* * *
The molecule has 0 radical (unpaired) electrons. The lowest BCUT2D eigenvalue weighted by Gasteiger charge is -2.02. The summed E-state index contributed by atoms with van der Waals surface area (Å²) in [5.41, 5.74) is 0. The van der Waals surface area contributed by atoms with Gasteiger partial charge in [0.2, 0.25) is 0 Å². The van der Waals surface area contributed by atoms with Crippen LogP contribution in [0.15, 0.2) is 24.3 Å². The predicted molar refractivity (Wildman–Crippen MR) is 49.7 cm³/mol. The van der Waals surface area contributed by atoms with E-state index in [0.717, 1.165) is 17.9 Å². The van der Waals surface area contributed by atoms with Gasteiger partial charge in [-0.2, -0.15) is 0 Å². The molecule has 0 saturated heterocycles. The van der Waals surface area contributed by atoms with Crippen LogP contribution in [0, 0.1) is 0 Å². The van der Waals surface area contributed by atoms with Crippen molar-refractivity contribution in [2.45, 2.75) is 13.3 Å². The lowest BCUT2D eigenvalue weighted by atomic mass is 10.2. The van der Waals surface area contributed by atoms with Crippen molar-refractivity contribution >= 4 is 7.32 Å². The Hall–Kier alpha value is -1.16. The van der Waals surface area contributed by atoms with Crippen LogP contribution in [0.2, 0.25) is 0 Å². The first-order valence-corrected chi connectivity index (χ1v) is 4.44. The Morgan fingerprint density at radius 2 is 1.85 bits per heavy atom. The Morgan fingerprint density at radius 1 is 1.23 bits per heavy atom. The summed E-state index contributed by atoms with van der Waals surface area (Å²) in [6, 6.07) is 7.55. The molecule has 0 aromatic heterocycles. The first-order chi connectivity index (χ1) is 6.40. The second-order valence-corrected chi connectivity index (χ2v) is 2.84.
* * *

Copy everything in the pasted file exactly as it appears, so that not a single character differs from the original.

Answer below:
The molecule has 0 radical (unpaired) electrons. The lowest BCUT2D eigenvalue weighted by Gasteiger charge is -2.02. The summed E-state index contributed by atoms with van der Waals surface area (Å²) in [5.41, 5.74) is 0. The van der Waals surface area contributed by atoms with Gasteiger partial charge in [0.2, 0.25) is 0 Å². The van der Waals surface area contributed by atoms with Crippen LogP contribution in [0.15, 0.2) is 24.3 Å². The predicted molar refractivity (Wildman–Crippen MR) is 49.7 cm³/mol. The van der Waals surface area contributed by atoms with E-state index in [0.717, 1.165) is 17.9 Å². The van der Waals surface area contributed by atoms with Gasteiger partial charge in [-0.2, -0.15) is 0 Å². The molecule has 0 saturated heterocycles. The van der Waals surface area contributed by atoms with Crippen LogP contribution in [0, 0.1) is 0 Å². The van der Waals surface area contributed by atoms with Crippen molar-refractivity contribution in [2.45, 2.75) is 13.3 Å². The lowest BCUT2D eigenvalue weighted by atomic mass is 10.2. The van der Waals surface area contributed by atoms with Crippen molar-refractivity contribution >= 4 is 7.32 Å². The Hall–Kier alpha value is -1.16. The van der Waals surface area contributed by atoms with Crippen LogP contribution in [0.2, 0.25) is 0 Å². The first-order valence-corrected chi connectivity index (χ1v) is 4.44. The Morgan fingerprint density at radius 2 is 1.85 bits per heavy atom. The Morgan fingerprint density at radius 1 is 1.23 bits per heavy atom. The summed E-state index contributed by atoms with van der Waals surface area (Å²) in [6, 6.07) is 7.55. The molecule has 0 aromatic heterocycles. The first-order chi connectivity index (χ1) is 6.40. The second-order valence-corrected chi connectivity index (χ2v) is 2.84.